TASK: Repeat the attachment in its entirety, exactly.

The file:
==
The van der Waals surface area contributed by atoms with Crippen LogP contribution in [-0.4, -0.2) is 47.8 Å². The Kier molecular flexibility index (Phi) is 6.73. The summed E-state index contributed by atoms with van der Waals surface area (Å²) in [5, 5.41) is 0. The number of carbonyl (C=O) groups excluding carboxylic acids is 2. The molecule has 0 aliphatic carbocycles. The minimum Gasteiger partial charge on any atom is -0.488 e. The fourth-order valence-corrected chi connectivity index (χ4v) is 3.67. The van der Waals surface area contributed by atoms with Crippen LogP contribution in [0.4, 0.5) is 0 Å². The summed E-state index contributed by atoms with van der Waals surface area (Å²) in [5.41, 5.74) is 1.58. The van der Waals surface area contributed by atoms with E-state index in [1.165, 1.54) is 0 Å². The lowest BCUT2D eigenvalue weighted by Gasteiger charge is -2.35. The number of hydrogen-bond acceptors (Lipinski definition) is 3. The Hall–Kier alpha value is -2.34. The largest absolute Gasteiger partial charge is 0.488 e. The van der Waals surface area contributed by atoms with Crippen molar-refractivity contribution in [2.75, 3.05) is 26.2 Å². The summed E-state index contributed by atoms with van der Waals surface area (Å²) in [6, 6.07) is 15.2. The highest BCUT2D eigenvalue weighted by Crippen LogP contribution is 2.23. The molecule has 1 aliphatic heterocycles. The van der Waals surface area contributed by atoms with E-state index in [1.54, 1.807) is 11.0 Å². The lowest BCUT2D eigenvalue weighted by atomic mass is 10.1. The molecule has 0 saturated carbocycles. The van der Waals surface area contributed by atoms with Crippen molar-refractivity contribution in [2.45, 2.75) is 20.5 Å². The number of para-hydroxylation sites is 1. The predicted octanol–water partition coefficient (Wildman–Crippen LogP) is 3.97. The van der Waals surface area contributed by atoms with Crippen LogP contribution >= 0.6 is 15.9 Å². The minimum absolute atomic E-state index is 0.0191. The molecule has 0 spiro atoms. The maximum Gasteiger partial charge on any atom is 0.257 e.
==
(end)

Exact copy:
The van der Waals surface area contributed by atoms with Crippen LogP contribution in [-0.4, -0.2) is 47.8 Å². The Kier molecular flexibility index (Phi) is 6.73. The summed E-state index contributed by atoms with van der Waals surface area (Å²) in [5, 5.41) is 0. The number of carbonyl (C=O) groups excluding carboxylic acids is 2. The molecule has 0 aliphatic carbocycles. The minimum Gasteiger partial charge on any atom is -0.488 e. The fourth-order valence-corrected chi connectivity index (χ4v) is 3.67. The van der Waals surface area contributed by atoms with Crippen LogP contribution in [0.4, 0.5) is 0 Å². The summed E-state index contributed by atoms with van der Waals surface area (Å²) in [5.41, 5.74) is 1.58. The van der Waals surface area contributed by atoms with E-state index in [1.165, 1.54) is 0 Å². The lowest BCUT2D eigenvalue weighted by Gasteiger charge is -2.35. The number of hydrogen-bond acceptors (Lipinski definition) is 3. The Hall–Kier alpha value is -2.34. The largest absolute Gasteiger partial charge is 0.488 e. The van der Waals surface area contributed by atoms with Crippen molar-refractivity contribution in [2.75, 3.05) is 26.2 Å². The summed E-state index contributed by atoms with van der Waals surface area (Å²) in [6, 6.07) is 15.2. The highest BCUT2D eigenvalue weighted by Crippen LogP contribution is 2.23. The molecule has 1 aliphatic heterocycles. The van der Waals surface area contributed by atoms with E-state index in [1.54, 1.807) is 11.0 Å². The lowest BCUT2D eigenvalue weighted by atomic mass is 10.1. The molecule has 0 saturated carbocycles. The van der Waals surface area contributed by atoms with Crippen molar-refractivity contribution in [2.45, 2.75) is 20.5 Å². The number of para-hydroxylation sites is 1. The predicted octanol–water partition coefficient (Wildman–Crippen LogP) is 3.97. The van der Waals surface area contributed by atoms with Crippen LogP contribution >= 0.6 is 15.9 Å². The minimum absolute atomic E-state index is 0.0191. The molecule has 0 spiro atoms. The maximum Gasteiger partial charge on any atom is 0.257 e.